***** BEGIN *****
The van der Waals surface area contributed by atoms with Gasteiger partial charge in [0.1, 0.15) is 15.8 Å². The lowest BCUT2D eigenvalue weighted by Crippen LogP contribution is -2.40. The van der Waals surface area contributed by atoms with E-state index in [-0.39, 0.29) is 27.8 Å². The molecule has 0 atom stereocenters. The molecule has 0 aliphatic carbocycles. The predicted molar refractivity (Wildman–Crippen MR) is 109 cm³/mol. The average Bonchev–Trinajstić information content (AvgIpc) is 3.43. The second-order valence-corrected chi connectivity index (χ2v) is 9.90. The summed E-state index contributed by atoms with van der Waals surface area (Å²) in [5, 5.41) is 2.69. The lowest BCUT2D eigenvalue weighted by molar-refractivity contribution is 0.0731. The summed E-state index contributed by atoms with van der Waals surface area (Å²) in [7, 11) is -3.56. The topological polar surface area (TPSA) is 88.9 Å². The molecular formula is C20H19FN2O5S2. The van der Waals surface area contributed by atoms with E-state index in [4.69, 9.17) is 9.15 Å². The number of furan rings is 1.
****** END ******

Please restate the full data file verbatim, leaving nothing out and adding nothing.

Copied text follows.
The van der Waals surface area contributed by atoms with Gasteiger partial charge in [0.1, 0.15) is 15.8 Å². The lowest BCUT2D eigenvalue weighted by Crippen LogP contribution is -2.40. The van der Waals surface area contributed by atoms with E-state index in [-0.39, 0.29) is 27.8 Å². The molecule has 0 atom stereocenters. The molecule has 0 aliphatic carbocycles. The predicted molar refractivity (Wildman–Crippen MR) is 109 cm³/mol. The average Bonchev–Trinajstić information content (AvgIpc) is 3.43. The second-order valence-corrected chi connectivity index (χ2v) is 9.90. The summed E-state index contributed by atoms with van der Waals surface area (Å²) in [5, 5.41) is 2.69. The lowest BCUT2D eigenvalue weighted by molar-refractivity contribution is 0.0731. The summed E-state index contributed by atoms with van der Waals surface area (Å²) in [7, 11) is -3.56. The topological polar surface area (TPSA) is 88.9 Å². The molecular formula is C20H19FN2O5S2. The van der Waals surface area contributed by atoms with E-state index in [4.69, 9.17) is 9.15 Å². The number of furan rings is 1.